The missing Woodstock teenager who was found dead in a cornfield on September 4 died of cardiomyopathy, according to a new report released by the Northwest Herald.
Ryan M. Hanson, 18, of Woodstock, was found dead in a cornfield at 9:41 p.m. on September 4 by McHenry County Sheriff’s deputies after he was reported missing hours earlier.
The search by sheriff’s deputies began when Hanson was reported missing to them several hours earlier. Authorities found Hanson’s 2003 Honda CR-V alongside the road near a farm access point.
A canine search was initiated and Hanson’s body was found face down in a field over 1,000 feet from where his car was parked near the 12100 block of Charles Road in unincorporated Woodstock.
An autopsy was conducted by the McHenry County Coroner’s Office on September 5; however, McHenry County Coroner Dr. Anne Majewski said at the time that there was “no evidence of trauma or any suspicious findings”. McHenry County Coroner Dr. Anne Majewski said that more studies needed to be done before a conclusion could be made.
According to a new report released on Sunday by the Northwest Herald, McHenry County Coroner Anne Majewski and a cardiac pathologist at the Ann & Robert H. Lurie Children’s Hospital in Chicago studied Ryan Hanson’s heart tissue. It was determined the cause of death was cardiomyopathy, which is a weakening of heart tissue that often leads to heart failure.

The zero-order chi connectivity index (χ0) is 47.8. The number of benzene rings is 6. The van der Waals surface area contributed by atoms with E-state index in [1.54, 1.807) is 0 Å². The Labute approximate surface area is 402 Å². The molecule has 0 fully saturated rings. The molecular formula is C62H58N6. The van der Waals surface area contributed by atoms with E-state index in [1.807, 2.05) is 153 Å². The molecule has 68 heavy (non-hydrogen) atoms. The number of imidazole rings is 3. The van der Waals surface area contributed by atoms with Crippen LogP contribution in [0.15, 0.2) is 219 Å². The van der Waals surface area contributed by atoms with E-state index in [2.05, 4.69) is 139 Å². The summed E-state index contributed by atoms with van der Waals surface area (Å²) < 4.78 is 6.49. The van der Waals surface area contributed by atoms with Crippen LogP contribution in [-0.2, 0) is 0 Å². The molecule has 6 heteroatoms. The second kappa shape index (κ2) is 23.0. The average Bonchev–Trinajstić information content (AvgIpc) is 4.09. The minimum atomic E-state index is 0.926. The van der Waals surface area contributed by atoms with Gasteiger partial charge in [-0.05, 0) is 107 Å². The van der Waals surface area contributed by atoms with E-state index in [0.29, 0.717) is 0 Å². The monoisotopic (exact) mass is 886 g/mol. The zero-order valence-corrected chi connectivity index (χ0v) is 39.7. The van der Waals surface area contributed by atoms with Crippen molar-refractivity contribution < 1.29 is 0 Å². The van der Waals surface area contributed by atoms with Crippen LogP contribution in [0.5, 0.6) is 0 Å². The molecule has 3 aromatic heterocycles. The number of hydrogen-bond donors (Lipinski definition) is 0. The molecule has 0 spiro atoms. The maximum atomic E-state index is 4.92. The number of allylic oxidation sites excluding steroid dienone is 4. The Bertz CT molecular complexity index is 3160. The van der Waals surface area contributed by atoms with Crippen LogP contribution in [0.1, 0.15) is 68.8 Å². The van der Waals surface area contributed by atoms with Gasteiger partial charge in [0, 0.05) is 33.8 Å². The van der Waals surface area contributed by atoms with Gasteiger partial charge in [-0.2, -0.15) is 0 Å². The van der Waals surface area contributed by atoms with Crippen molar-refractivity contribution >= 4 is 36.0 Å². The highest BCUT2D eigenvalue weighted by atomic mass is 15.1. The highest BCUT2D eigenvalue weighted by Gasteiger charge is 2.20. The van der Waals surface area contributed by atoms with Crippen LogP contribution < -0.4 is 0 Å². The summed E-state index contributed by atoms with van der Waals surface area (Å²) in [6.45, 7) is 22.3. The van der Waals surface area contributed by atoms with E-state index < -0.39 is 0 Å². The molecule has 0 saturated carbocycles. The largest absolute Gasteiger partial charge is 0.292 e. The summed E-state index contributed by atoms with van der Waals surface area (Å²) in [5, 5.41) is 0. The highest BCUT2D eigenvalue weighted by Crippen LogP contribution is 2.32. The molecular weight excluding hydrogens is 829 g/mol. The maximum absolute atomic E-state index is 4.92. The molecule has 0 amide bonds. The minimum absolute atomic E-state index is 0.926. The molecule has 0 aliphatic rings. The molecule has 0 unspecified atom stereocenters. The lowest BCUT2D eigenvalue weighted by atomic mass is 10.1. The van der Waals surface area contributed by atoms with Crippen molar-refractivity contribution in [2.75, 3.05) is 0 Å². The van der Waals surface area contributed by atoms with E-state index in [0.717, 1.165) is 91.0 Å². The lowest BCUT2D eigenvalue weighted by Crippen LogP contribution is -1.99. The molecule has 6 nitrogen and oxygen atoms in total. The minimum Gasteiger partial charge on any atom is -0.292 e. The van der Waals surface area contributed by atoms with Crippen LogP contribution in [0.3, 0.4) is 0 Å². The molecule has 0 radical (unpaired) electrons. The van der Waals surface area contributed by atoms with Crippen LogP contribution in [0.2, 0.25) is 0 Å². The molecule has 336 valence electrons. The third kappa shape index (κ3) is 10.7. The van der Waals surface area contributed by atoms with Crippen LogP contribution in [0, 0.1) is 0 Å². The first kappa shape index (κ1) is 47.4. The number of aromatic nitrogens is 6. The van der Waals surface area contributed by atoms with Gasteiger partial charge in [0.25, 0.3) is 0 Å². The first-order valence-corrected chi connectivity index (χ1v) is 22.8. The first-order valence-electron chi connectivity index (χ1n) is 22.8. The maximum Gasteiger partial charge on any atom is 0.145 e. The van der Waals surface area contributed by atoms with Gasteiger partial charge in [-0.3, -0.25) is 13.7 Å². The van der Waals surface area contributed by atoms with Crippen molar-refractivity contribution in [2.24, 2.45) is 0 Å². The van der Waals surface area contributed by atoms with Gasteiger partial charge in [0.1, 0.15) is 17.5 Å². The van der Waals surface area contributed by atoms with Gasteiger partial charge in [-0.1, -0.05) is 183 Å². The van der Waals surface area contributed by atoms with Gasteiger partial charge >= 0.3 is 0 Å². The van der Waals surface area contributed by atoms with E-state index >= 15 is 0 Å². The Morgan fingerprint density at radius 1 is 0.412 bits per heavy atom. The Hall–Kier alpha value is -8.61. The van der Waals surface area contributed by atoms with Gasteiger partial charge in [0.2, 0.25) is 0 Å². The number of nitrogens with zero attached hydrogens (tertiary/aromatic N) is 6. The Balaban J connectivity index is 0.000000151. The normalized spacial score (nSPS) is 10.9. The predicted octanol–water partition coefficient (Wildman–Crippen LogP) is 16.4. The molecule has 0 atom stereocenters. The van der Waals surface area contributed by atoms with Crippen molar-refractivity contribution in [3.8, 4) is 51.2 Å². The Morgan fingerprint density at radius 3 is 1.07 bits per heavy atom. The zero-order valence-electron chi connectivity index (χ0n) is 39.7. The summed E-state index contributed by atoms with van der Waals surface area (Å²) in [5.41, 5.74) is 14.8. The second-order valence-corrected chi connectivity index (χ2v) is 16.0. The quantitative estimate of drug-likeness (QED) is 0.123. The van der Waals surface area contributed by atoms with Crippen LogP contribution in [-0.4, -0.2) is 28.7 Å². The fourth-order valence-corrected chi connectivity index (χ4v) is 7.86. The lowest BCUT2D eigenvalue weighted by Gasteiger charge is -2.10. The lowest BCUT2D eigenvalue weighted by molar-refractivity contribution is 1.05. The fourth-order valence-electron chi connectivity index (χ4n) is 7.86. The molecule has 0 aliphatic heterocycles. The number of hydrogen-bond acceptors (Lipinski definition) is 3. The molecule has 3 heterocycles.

“These findings are seen more often in older individuals and are rare in younger people,” Steven M. White said in a cardiac pathology report, the Northwest Herald reported.
Hanson’s family told the Northwest Herald that he showed no signs of poor health before his death and always had yearly doctor checkups. Hanson’s family also said that inside his car they found a toy soldier, a monkey, an alligator and a My Little Pony figure, which were trinkets his family believes came from one of his geocaching adventures.
They said he was interested in a real-world outdoor treasure hunting game where participants use GPS devices to find specific coordinates in order to find a geocache, which is a container, hidden in that location. They believe that is what led him to the cornfield.
“His tissues constricted the electrical charge to his heart,” said Michael Hanson, his father, to the Northwest Herald. “It was like a light switch. When the charge deceased, Ryan passed away immediately.”
According to Hanson’s obituary from September, he was enrolled in the Pathways Engineering program at McHenry County College and the University of Illinois, tackling a double major in computer engineering and mathematics. He is survived by his parents, two sisters, aunts and uncles, and grandparents.